Numerous recent working algorithms in computational biology and bio-informatics (e.g., genome and proteome analysis) are based on these new ideas about designing useful algorithms by exploiting natural problem parameters. Bio-informatics continues to be an area of exciting successes for the field. The Dagstuhl workshop brought together algorithms and complexity theorists, as well as implementors and applications-oriented researchers. We anticipate, from the collaborative connections made at Dagstuhl Castle, that the richly developing toolkit of mathematical ideas for designing and analyzing parameterized algorithms, will continue to move quickly into practical deployment.

## Scientific Highlights

The seminar on Fixed-Parameter Algorithms brought together researchers from around the world to share their experiences in developing algorithms for a wide range of application areas (e.g. computational biology, graph theory, and motion planning) using diverse approaches. Many of the results presented at the workshop were improved algorithms for classic fixed-parameter problems such as Vertex Cover. The workshop brought to focus how new techniques, such as automated generation of search trees or crown rules and duality, can lead to "feasible in practice'' fixed-parameter algorithms.

Several talks discussed implementations capable of solving these problems on graphs with more than 2000 vertices! The design of general schemes for the distributed computation of search trees, automating the identification of good reduction rules, amortized analysis of the behavior of fixed-parameter algorithms, and the relationship between approximation and fixed-parameter complexity were identified as strong areas of interest in the near future.

In order to take advantage of the diversity of expertise and to foster new research collaborations, a portion of the seminar time was set aside for active research, as detailed below in the section on training. At least one of the results presented at the meeting arose from new collaboration that started at the last Dagstuhl meeting on parameterized complexity, two years ago.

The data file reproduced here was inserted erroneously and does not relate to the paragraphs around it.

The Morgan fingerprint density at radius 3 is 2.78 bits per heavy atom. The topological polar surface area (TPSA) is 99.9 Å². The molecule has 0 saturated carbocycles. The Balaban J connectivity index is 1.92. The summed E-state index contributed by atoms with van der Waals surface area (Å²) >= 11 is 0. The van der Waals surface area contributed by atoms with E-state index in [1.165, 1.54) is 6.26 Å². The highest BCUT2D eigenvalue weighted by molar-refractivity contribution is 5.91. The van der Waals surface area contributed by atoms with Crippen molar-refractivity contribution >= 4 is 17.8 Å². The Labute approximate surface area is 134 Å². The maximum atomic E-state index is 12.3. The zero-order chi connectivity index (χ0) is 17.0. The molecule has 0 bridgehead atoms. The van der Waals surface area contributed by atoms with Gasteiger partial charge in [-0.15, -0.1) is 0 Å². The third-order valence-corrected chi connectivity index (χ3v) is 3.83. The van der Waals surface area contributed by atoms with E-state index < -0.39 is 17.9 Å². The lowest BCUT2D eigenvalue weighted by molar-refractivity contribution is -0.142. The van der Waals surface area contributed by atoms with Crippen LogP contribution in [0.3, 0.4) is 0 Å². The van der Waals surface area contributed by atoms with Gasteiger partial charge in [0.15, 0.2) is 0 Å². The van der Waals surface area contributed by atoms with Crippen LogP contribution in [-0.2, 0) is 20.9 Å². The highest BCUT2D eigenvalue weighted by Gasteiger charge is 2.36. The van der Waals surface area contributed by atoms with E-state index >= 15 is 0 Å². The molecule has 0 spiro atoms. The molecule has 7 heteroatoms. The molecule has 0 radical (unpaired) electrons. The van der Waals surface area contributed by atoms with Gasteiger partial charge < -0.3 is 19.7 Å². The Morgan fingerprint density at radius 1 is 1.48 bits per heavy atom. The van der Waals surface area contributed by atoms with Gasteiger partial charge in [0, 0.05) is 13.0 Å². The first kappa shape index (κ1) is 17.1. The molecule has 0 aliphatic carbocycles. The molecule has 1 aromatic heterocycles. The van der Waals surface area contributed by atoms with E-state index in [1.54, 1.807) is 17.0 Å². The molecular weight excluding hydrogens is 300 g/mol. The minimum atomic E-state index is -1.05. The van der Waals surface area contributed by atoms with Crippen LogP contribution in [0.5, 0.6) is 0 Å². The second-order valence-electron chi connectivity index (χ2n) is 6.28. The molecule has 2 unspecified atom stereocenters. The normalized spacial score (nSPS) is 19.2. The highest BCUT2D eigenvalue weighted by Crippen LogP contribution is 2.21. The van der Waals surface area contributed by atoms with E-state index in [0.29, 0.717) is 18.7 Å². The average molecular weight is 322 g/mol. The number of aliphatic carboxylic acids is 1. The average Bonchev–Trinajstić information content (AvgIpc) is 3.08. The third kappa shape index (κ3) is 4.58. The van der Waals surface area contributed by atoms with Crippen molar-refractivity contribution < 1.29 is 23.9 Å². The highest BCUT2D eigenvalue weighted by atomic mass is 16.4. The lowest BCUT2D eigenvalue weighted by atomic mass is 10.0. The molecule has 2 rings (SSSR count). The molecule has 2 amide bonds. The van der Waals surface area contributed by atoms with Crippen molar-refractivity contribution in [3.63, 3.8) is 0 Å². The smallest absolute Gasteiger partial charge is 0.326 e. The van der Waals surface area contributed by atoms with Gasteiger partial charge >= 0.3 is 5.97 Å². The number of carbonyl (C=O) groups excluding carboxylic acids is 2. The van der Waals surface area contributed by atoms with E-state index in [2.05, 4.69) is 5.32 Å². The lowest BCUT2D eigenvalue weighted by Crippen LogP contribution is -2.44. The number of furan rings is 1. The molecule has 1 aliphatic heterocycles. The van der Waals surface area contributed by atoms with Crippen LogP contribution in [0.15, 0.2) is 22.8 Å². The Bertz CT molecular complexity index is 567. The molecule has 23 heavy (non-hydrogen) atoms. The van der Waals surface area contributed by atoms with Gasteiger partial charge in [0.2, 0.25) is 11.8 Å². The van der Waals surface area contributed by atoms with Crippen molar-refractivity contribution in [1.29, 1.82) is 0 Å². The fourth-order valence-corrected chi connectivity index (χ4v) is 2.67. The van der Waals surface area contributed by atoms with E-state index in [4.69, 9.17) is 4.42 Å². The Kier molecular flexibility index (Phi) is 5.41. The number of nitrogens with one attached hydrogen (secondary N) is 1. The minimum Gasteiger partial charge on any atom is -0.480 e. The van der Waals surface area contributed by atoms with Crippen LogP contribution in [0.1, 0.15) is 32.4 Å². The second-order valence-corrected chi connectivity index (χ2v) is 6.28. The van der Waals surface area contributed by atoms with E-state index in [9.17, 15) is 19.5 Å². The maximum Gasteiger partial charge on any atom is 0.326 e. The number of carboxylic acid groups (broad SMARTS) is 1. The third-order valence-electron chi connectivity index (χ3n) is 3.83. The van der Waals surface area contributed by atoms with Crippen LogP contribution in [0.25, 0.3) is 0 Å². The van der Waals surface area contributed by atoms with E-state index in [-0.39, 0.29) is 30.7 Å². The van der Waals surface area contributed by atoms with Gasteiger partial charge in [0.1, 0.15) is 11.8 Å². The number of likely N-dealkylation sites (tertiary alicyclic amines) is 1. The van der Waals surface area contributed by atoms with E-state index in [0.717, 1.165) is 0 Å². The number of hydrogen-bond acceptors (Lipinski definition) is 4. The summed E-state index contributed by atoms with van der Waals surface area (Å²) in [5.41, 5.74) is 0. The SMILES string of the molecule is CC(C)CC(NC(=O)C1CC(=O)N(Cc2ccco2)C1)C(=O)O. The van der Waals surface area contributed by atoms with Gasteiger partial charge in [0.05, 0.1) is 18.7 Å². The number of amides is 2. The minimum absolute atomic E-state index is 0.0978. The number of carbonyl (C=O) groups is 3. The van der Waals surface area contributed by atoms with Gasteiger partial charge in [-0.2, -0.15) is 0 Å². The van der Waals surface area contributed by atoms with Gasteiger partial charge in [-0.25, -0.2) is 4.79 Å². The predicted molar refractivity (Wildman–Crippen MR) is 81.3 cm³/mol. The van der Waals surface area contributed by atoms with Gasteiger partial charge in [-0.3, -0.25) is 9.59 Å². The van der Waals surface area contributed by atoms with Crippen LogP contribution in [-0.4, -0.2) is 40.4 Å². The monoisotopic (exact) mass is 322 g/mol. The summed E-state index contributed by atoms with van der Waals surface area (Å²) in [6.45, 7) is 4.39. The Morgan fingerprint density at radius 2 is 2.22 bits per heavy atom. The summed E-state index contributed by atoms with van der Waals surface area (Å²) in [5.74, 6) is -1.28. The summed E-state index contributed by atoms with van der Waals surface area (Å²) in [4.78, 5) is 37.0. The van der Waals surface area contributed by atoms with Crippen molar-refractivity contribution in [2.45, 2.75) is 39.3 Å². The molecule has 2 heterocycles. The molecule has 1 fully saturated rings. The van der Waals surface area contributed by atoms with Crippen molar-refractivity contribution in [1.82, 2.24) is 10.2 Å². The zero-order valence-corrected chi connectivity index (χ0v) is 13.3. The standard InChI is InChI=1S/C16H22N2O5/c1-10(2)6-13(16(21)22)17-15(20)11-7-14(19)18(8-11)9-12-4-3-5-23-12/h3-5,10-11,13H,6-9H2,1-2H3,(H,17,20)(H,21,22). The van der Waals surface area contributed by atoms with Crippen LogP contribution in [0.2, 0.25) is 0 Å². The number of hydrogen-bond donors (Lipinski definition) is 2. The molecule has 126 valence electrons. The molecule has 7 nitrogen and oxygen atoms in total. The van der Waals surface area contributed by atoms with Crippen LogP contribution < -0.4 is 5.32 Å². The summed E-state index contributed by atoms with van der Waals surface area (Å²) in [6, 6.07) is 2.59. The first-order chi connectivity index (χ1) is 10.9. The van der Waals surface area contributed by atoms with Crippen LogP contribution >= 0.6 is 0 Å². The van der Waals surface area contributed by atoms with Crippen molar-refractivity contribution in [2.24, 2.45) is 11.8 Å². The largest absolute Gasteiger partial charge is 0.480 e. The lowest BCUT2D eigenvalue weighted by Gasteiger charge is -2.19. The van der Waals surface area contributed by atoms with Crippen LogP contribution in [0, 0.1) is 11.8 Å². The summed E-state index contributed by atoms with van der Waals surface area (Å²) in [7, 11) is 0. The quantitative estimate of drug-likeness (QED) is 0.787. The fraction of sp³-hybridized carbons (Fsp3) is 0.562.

## Sessions

In order to facilitate working relationships among senior and junior participants, we scheduled the talks to allow for extra active working sessions of two types.

In his opening session, Mike Fellows presented a series of challenges for the participants, both long-term and short-term ideas for future work. Two specific problems were identified for immediate work; the goal was to come up with the fastest possible fixed-parameter algorithms for packing of *k* disjoint three-stars (a problem known to have fixed-parameter algorithms) and for planar directed feedback vertex set (a problem whose status is still unresolved). Early in the week, we scheduled an afternoon session for work on the packing problem, where researchers shared their partial results and then broke into small groups for further progress.

During another session, researchers were asked to present open problems for further work by small groups. The problems ranged in application area as well as technique. Researchers then gathered in small groups to join forces in solving the problems; groups resulted in new working partners, senior researchers alongside junior ones, each contributing using different approaches. Further "cross-fertilization'' took place in the summary meeting on the last day, where progress reports were made by all the groups. The impact of the seminar will be felt in years to come, as results are found and collaborations continue.